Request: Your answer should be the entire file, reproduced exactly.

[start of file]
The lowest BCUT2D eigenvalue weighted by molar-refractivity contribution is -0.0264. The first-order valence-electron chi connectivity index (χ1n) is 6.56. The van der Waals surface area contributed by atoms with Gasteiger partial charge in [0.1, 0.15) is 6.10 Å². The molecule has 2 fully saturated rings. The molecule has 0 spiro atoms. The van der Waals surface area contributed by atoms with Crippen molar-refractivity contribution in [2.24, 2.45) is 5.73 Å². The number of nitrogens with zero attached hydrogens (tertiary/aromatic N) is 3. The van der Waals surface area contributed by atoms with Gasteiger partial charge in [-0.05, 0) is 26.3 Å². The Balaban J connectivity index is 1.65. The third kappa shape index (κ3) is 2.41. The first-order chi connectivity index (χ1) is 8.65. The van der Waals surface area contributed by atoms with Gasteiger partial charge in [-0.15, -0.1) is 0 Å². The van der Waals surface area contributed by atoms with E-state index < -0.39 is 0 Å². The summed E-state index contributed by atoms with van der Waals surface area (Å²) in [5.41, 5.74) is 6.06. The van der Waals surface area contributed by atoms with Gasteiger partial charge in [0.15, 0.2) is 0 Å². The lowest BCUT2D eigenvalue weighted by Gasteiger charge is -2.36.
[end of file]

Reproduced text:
The lowest BCUT2D eigenvalue weighted by molar-refractivity contribution is -0.0264. The first-order valence-electron chi connectivity index (χ1n) is 6.56. The van der Waals surface area contributed by atoms with Gasteiger partial charge in [0.1, 0.15) is 6.10 Å². The molecule has 2 fully saturated rings. The molecule has 0 spiro atoms. The van der Waals surface area contributed by atoms with Crippen molar-refractivity contribution in [2.24, 2.45) is 5.73 Å². The number of nitrogens with zero attached hydrogens (tertiary/aromatic N) is 3. The van der Waals surface area contributed by atoms with Gasteiger partial charge in [-0.05, 0) is 26.3 Å². The Balaban J connectivity index is 1.65. The third kappa shape index (κ3) is 2.41. The first-order chi connectivity index (χ1) is 8.65. The van der Waals surface area contributed by atoms with Gasteiger partial charge in [-0.15, -0.1) is 0 Å². The van der Waals surface area contributed by atoms with E-state index < -0.39 is 0 Å². The summed E-state index contributed by atoms with van der Waals surface area (Å²) in [5.41, 5.74) is 6.06. The van der Waals surface area contributed by atoms with Gasteiger partial charge in [0.15, 0.2) is 0 Å². The lowest BCUT2D eigenvalue weighted by Gasteiger charge is -2.36.